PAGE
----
What is the cloud? And, what can it do for the less developed economies of Southeast Asia?
Michael Zielenziger pauses for a moment and answers: “It’s the ultimate ‘leapfrog’ technology. It allows economies and even small companies – in, say, Indonesia or Thailand or Myanmar or elsewhere – to connect to the rest of the globe and compete. It can change the world around us and it will help shape the future.”
Zielenziger is the principal author of a new Microsoft-commissioned report that urges the region to “catapult” itself into the fourth industrial revolution by embracing cloud computing.
Entitled “Harnessing the Digital Dividend,” the report presents evidence that the time has come for enterprises and governments across ASEAN to “grab a greater share of the globe’s digital dividend.” Barriers that once prevented cloud adoption are coming down. And, while initial transition costs can still be a roadblock for some firms in emerging economies, cloud adoption can be made cost-effective by reducing maintenance expenses and increasing scalability.
“New and innovative technologies give small companies, and less developed economies, the potential to leapfrog into the knowledge economy,” the report says. “Cloud platforms represent one such technology – a new way to accelerate business growth, intensify collaboration, create global networks, and scale effectively.”
The report – by the independent economic research firm and consultancy, Oxford Economics – lays out recommendations for governments, companies and other organizations on how best to tap the transformative power and potential of the cloud. It also outlines eight cases studies of companies in Singapore, Indonesia, and Thailand that have done just that.
“Our research has shown that cloud platforms can do more than cut costs and make companies more competitive. They also establish a robust IT foundation for companies to embrace the next wave of innovations, including robotics, artificial intelligence (AI), data analytics, and the Internet of Things (IoT), to find new business models and capture new sources of revenue,” it says.
“There are few barriers keeping Southeast Asia from catapulting forward by more fully embracing cloud platforms, and little reason to think they cannot be overcome.”
The cloud can help level the playing field for both smaller enterprises and developing economies “by putting sophisticated technologies within reach while allowing users to scale up or down quickly according to market factors.”
The report describes cloud adoption as critical to economic development, greater productivity, and higher-value employment. But it also observes that progress in our part of the world has been uneven. While the Asia Pacific is regarded as strong overall in cloud readiness, there are large discrepancies among the region’s economies. It cites an Asia Cloud Computing Association index which ranks Singapore and Hong Kong as global leaders in this area, and Thailand and Indonesia as lagging behind significantly.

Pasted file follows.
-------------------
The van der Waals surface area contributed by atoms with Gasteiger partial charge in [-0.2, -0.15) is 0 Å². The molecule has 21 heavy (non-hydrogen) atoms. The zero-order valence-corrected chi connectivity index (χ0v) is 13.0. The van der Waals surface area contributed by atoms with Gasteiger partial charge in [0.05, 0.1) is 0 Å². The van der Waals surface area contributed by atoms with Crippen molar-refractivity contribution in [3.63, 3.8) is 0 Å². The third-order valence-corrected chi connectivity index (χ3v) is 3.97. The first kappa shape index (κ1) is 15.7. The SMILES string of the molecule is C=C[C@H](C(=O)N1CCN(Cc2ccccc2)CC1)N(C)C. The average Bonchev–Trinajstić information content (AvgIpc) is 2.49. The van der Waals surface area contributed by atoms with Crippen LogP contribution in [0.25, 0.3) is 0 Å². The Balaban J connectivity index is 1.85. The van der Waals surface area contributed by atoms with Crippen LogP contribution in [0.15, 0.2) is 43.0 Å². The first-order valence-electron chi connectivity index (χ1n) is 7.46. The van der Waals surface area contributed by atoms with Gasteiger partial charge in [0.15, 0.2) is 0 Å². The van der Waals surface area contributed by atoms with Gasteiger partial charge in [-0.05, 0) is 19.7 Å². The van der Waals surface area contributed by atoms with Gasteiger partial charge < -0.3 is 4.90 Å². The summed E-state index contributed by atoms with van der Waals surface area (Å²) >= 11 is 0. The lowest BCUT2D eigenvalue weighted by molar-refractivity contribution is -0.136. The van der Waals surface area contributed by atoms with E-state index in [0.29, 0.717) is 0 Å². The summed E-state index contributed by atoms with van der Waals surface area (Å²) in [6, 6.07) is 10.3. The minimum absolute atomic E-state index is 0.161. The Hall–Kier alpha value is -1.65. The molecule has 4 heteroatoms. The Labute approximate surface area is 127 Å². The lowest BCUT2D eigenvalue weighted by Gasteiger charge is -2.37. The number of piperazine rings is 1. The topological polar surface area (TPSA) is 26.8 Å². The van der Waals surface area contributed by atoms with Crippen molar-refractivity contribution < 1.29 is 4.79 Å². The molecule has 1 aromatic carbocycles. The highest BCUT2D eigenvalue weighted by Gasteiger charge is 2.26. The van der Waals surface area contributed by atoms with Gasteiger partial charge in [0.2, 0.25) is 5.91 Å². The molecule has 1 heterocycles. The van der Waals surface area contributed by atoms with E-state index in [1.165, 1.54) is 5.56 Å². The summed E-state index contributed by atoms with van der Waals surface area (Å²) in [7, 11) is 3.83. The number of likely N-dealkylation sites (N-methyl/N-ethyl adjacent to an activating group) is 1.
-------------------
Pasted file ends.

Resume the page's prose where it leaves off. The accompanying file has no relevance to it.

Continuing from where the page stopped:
Zielenziger, who is Managing Editor for Thought Leadership at Oxford Economics, recently launched the report at the Lee Kuan Yew School of Public Policy at the National University of Singapore.
“You can sit in the bubble of Singapore – with its advanced technology, with its IT infrastructure, and think: ‘This is how Asia really works.’ But if you go to Medan (in Indonesia) or to Penang (in Malaysia), or to rural parts of Thailand, it isn’t quite to same,” he said. “We have to understand how heterogeneous Asia is, and how heterogeneous the relationship to the cloud in Asia is.”
Major issues surrounding cloud adoption include the need for digital literacy training among workers and justifying the cost of replacing legacy IT systems. There are also big gaps in infrastructure. “Typically, the infrastructure conversation is about roads and bridges. But in the future, it has got to be about the internet’s backbone. It has got to be about uninterrupted power supplies. It has got to be about broadband connectivity,” he said.
Some older enterprises and bureaucracies should let go of traditionally held suspicions about data security in the cloud. Similarly, some governments should revisit data sovereignty regulations and laws.
“For countries in Asia that are trying to get up the technology chain, the ability to collaborate offshore with specialists and companies is a way to leverage your talents and your budgets,” he said. While he acknowledged the political considerations involved, “Data sovereignty rules could really stand in the way of being able to use to maximum effect the transformational and catalytic impacts of cloud technology.”
Dr. Astrid S. Tuminez, Microsoft’s regional director for Corporate, External and Legal Affairs for Southeast Asia, said that after decades of strong economic growth the region as a whole is moving to the cloud and will see fundamental changes.
“It is not just about efficiency and productivity and tweaking this or tweaking that. We are transforming what organizations do,” she said at the launch event.
Tuminez cited another recent Microsoft-commissioned study that predicted cloud-backed digital transformation will boost regional gross domestic product (GDP), help deliver better urbanization, and lead to higher value jobs, better incomes, and upskilling across the workforce. She also noted some challenges ahead.
“At the end of the day when we think about technology and all these changes, what we would also like to know is that this is not just going to lead to new inequalities or new problems.”